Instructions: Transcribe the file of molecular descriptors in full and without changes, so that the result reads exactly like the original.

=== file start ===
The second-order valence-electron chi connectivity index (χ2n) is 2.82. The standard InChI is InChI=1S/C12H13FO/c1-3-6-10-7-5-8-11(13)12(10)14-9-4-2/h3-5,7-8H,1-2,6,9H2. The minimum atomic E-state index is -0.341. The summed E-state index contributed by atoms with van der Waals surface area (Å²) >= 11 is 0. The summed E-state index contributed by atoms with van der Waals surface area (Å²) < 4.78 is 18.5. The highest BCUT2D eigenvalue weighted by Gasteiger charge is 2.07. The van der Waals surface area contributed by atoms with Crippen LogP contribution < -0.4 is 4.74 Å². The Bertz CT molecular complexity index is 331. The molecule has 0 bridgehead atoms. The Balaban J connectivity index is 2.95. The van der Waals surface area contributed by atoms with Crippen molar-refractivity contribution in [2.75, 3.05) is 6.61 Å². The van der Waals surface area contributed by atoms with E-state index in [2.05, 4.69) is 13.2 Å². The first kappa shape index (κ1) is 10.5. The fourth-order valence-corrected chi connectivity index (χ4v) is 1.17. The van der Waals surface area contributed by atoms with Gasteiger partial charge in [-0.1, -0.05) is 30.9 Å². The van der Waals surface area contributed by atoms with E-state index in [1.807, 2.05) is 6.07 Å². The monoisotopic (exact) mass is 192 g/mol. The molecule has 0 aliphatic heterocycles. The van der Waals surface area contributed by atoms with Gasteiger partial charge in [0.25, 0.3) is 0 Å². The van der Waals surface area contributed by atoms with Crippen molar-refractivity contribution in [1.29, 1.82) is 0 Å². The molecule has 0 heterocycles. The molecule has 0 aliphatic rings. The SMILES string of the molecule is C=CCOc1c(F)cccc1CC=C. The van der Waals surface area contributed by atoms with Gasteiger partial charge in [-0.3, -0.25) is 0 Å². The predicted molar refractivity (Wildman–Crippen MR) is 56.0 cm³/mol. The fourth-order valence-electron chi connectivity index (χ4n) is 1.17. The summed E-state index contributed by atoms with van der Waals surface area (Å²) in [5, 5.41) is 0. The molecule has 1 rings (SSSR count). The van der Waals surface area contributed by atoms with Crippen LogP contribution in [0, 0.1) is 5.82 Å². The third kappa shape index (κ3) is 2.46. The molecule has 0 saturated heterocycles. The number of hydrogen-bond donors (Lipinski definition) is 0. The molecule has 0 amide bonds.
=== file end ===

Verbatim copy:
The second-order valence-electron chi connectivity index (χ2n) is 2.82. The standard InChI is InChI=1S/C12H13FO/c1-3-6-10-7-5-8-11(13)12(10)14-9-4-2/h3-5,7-8H,1-2,6,9H2. The minimum atomic E-state index is -0.341. The summed E-state index contributed by atoms with van der Waals surface area (Å²) >= 11 is 0. The summed E-state index contributed by atoms with van der Waals surface area (Å²) < 4.78 is 18.5. The highest BCUT2D eigenvalue weighted by Gasteiger charge is 2.07. The van der Waals surface area contributed by atoms with Crippen LogP contribution < -0.4 is 4.74 Å². The Bertz CT molecular complexity index is 331. The molecule has 0 bridgehead atoms. The Balaban J connectivity index is 2.95. The van der Waals surface area contributed by atoms with Crippen molar-refractivity contribution in [2.75, 3.05) is 6.61 Å². The van der Waals surface area contributed by atoms with E-state index in [2.05, 4.69) is 13.2 Å². The first kappa shape index (κ1) is 10.5. The fourth-order valence-corrected chi connectivity index (χ4v) is 1.17. The van der Waals surface area contributed by atoms with Gasteiger partial charge in [-0.1, -0.05) is 30.9 Å². The van der Waals surface area contributed by atoms with E-state index in [1.807, 2.05) is 6.07 Å². The monoisotopic (exact) mass is 192 g/mol. The molecule has 0 aliphatic heterocycles. The van der Waals surface area contributed by atoms with Gasteiger partial charge in [0.25, 0.3) is 0 Å². The van der Waals surface area contributed by atoms with Crippen molar-refractivity contribution in [1.29, 1.82) is 0 Å². The molecule has 0 heterocycles. The molecule has 0 aliphatic rings. The SMILES string of the molecule is C=CCOc1c(F)cccc1CC=C. The van der Waals surface area contributed by atoms with Gasteiger partial charge in [-0.3, -0.25) is 0 Å². The predicted molar refractivity (Wildman–Crippen MR) is 56.0 cm³/mol. The fourth-order valence-electron chi connectivity index (χ4n) is 1.17. The summed E-state index contributed by atoms with van der Waals surface area (Å²) in [5, 5.41) is 0. The molecule has 1 rings (SSSR count). The van der Waals surface area contributed by atoms with Crippen LogP contribution in [0, 0.1) is 5.82 Å². The third kappa shape index (κ3) is 2.46. The molecule has 0 saturated heterocycles. The number of hydrogen-bond donors (Lipinski definition) is 0. The molecule has 0 amide bonds.